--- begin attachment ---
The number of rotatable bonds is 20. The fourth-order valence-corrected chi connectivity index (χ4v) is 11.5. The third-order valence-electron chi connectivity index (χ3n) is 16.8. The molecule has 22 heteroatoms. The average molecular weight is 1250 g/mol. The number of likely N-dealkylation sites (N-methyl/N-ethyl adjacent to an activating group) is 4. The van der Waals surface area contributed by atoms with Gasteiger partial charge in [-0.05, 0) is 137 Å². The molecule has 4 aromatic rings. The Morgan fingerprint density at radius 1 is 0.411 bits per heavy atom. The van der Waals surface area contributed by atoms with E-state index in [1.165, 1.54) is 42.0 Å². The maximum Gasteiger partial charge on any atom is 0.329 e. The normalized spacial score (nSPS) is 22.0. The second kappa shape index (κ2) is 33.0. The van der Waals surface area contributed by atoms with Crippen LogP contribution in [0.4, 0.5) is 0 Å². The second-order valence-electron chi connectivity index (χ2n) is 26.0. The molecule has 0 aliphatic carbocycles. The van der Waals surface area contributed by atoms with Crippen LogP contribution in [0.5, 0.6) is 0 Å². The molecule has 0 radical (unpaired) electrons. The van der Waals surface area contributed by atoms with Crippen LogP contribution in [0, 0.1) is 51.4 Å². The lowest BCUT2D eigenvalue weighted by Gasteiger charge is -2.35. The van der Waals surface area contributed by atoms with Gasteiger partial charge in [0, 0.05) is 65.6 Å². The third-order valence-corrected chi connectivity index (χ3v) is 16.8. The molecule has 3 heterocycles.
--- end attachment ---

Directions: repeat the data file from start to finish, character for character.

The number of rotatable bonds is 20. The fourth-order valence-corrected chi connectivity index (χ4v) is 11.5. The third-order valence-electron chi connectivity index (χ3n) is 16.8. The molecule has 22 heteroatoms. The average molecular weight is 1250 g/mol. The number of likely N-dealkylation sites (N-methyl/N-ethyl adjacent to an activating group) is 4. The van der Waals surface area contributed by atoms with Gasteiger partial charge in [-0.05, 0) is 137 Å². The molecule has 4 aromatic rings. The Morgan fingerprint density at radius 1 is 0.411 bits per heavy atom. The van der Waals surface area contributed by atoms with E-state index in [1.165, 1.54) is 42.0 Å². The maximum Gasteiger partial charge on any atom is 0.329 e. The normalized spacial score (nSPS) is 22.0. The second kappa shape index (κ2) is 33.0. The van der Waals surface area contributed by atoms with Crippen LogP contribution in [0.4, 0.5) is 0 Å². The second-order valence-electron chi connectivity index (χ2n) is 26.0. The molecule has 0 aliphatic carbocycles. The van der Waals surface area contributed by atoms with Crippen LogP contribution in [0.5, 0.6) is 0 Å². The molecule has 0 radical (unpaired) electrons. The van der Waals surface area contributed by atoms with Crippen LogP contribution in [0, 0.1) is 51.4 Å². The lowest BCUT2D eigenvalue weighted by Gasteiger charge is -2.35. The van der Waals surface area contributed by atoms with Gasteiger partial charge in [0, 0.05) is 65.6 Å². The third-order valence-corrected chi connectivity index (χ3v) is 16.8. The molecule has 3 heterocycles.